In neighbouring Myanmar, UNHCR held a special WRD event for the first time in the capital, Yangon, with about 100 guests watching Jolie’s special message and awareness videos and talking to staff. Nearby, in Bangladesh, traditional sports and cultural activities were held in two camps for ethnic Rohingya refugees from Myanmar and four schools rehabilitated by UNHCR. Monsoon rains did not dampen the spirits of those taking part.
Across the sub-continent in Pakistan, some 400 people attending a special event in Islamabad’s National Library were dazzled by songs, theatrical performances, dances and a display of national costumes by refugees from Afghanistan, Somalia, Iran and Iraq. Minister for States and Frontier Regions Shaukat Ullah spoke on behalf of the government.
In Central Asia, UNHCR and the Kazakhstan government on Monday signed a memorandum of understanding aimed at protecting the rights of refugee women in the country.
World Refugee Day was marked in camp and urban settings across Africa. In the Ugandan capital, Kampala, hundreds attended the third and last day of a three-day bazaar in Kampala’s newest mall and watched a parade through the city. Several restaurants again offered exotic WRD menus, including crocodile ribs in pineapple and chilli sauce, with the profits going to refugee projects.
In the Central African Republic, refugees and local actors took part in a theatrical drama to call for greater solidarity and commitment to refugees.
In the Democratic Republic of the Congo, more than 800 people gathered in Kintambo stadium to celebrate World Refugee Day with urban refugees living in the capital. After the official ceremony, refugee women played a popular Congolese game called nzango. Later, a UNHCR team took on and narrowly beat a refugee side at football. UNHCR also helped organize events in the cities of Bunia and Kisangani, which were attended by students and teachers.
Meanwhile, many staff members at the Geneva headquarters of UNHCR spent part of their Monday morning dancing in the atrium to the music of a five-piece band led by a former refugee. Jackson Wahengo was born in a refugee camp in Zambia in 1978 and repatriated to Namibia, with UNHCR help, in 1989. Buses and trams in the streets of Geneva as well as cruise ships on Lake Geneva are carrying UNHCR flags.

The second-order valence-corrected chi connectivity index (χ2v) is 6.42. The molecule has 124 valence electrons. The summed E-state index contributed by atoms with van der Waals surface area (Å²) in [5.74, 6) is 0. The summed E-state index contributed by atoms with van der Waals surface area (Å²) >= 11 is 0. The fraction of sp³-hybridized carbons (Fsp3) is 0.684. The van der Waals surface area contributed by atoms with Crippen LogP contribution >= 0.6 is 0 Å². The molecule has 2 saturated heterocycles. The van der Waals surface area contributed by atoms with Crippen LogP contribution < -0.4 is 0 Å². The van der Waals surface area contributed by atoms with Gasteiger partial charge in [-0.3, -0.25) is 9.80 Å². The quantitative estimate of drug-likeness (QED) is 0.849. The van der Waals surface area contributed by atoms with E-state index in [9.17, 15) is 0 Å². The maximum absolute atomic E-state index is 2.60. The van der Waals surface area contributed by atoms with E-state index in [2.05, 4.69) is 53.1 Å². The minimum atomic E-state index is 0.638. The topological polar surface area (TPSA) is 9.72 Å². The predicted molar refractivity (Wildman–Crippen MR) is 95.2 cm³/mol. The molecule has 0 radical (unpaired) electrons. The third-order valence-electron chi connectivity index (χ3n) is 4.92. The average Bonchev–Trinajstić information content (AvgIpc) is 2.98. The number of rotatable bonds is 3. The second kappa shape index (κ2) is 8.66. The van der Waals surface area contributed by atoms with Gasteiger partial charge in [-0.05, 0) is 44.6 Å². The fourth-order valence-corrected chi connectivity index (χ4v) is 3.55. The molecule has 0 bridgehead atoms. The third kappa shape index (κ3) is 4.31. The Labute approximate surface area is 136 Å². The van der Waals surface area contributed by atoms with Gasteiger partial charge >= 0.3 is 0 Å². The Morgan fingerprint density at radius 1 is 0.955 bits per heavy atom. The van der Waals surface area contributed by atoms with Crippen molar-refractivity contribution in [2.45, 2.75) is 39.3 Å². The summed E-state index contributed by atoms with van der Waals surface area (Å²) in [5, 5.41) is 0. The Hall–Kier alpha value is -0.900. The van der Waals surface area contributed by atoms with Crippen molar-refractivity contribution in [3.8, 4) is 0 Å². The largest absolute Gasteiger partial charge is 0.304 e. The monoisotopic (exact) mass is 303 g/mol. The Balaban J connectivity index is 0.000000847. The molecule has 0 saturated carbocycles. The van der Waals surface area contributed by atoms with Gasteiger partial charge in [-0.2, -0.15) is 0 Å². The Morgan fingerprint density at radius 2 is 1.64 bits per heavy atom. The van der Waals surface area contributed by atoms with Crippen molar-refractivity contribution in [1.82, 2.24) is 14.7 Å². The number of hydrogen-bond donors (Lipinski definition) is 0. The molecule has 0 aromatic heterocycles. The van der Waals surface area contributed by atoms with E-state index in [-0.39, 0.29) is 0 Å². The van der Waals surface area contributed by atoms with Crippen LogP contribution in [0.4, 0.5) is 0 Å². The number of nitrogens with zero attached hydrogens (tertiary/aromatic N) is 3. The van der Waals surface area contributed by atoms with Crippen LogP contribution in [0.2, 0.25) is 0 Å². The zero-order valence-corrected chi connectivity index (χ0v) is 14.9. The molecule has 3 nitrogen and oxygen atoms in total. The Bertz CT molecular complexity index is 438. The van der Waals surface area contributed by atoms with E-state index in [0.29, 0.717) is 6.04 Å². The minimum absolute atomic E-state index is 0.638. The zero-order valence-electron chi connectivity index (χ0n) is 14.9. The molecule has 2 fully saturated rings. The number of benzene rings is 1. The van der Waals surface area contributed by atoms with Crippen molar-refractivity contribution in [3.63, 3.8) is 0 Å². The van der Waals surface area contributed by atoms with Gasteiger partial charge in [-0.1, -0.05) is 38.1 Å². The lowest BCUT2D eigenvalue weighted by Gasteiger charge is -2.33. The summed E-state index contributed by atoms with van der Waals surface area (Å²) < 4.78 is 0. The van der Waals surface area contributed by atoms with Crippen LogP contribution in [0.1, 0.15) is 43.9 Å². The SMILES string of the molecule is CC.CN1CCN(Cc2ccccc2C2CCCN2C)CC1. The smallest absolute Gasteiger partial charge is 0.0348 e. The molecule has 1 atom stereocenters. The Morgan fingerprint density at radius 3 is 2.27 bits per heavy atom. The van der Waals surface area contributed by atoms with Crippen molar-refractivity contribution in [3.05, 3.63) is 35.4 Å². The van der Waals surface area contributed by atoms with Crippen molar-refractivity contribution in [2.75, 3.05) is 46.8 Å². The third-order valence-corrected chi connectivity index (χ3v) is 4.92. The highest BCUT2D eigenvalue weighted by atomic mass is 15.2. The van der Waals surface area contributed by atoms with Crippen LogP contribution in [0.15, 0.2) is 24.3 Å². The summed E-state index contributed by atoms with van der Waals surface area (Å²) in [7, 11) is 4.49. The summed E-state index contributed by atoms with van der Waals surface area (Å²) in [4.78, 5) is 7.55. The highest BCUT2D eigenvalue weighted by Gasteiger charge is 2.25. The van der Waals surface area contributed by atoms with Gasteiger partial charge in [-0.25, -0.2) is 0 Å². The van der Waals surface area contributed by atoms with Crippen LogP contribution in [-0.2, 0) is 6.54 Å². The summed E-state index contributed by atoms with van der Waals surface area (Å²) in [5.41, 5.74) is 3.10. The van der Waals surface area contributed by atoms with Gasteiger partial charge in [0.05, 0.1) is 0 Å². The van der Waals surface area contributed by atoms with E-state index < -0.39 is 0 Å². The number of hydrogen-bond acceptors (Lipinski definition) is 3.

In the Romanian capital of Bucharest, the massive Palace of the Parliament is scheduled to be lit in blue this evening for the first time. The building, which contains both chambers of the Romanian parliament, is the largest civilian administrative building in the world.
Also on Monday, UNHCR and Ministry of Interior officials will take part in a debate on refugee integration in Romania, which hosts a special evacuation transit centre for refugees under threat. And the flag carrier, TAROM, will from today feature Jolie’s WRD message on all its flights for a month.
The United Kingdom will celebrate WRD-linked arts, cultural and educational events during its annual Refugee Week, which started yesterday. The focus Monday was in London, where Home Secretary Theresa May welcomed a small group of refugees or former refugees for tea. The six arrived in the UK in different decades over the past 60 years.
UNHCR’s office in Strasbourg, France, meanwhile, opens a three-day “living library” in the parliamentary assembly of the Council of Europe. This will gather refugees, asylum-seekers and stateless people who can be borrowed by the public, like a library book, for a limited period of time, during which the “reader” finds out about their history.
And in Sweden’s largest and busiest railway station – Stockholm Central – travellers and locals could visit a miniature refugee camp built from tent-shaped cards, and a big UNHCR tent.
The Americas were beginning to wake as this article went to press, but events planned include a concert in the evening at the Kennedy Centre in Washington, DC, by sisters Siham and Iman Hashi. The former Somali refugees form the group “Sweet Rush.” An exhibition, “Nowhere People,” by award-winning photographer Greg Constantine, is also featured.
In New York, the landmark Empire State Building will be bathed in blue for several hours on the night of Monday. Also in the Big Apple on Monday, senior UNHCR official Udo Janz was due to take part in the Nasdaq closing ceremony.
In neighbouring Canada, a full programme of events will be organized across the country. In Toronto, the CN Tower will be spotlit blue.
By Leo Dobbs in Geneva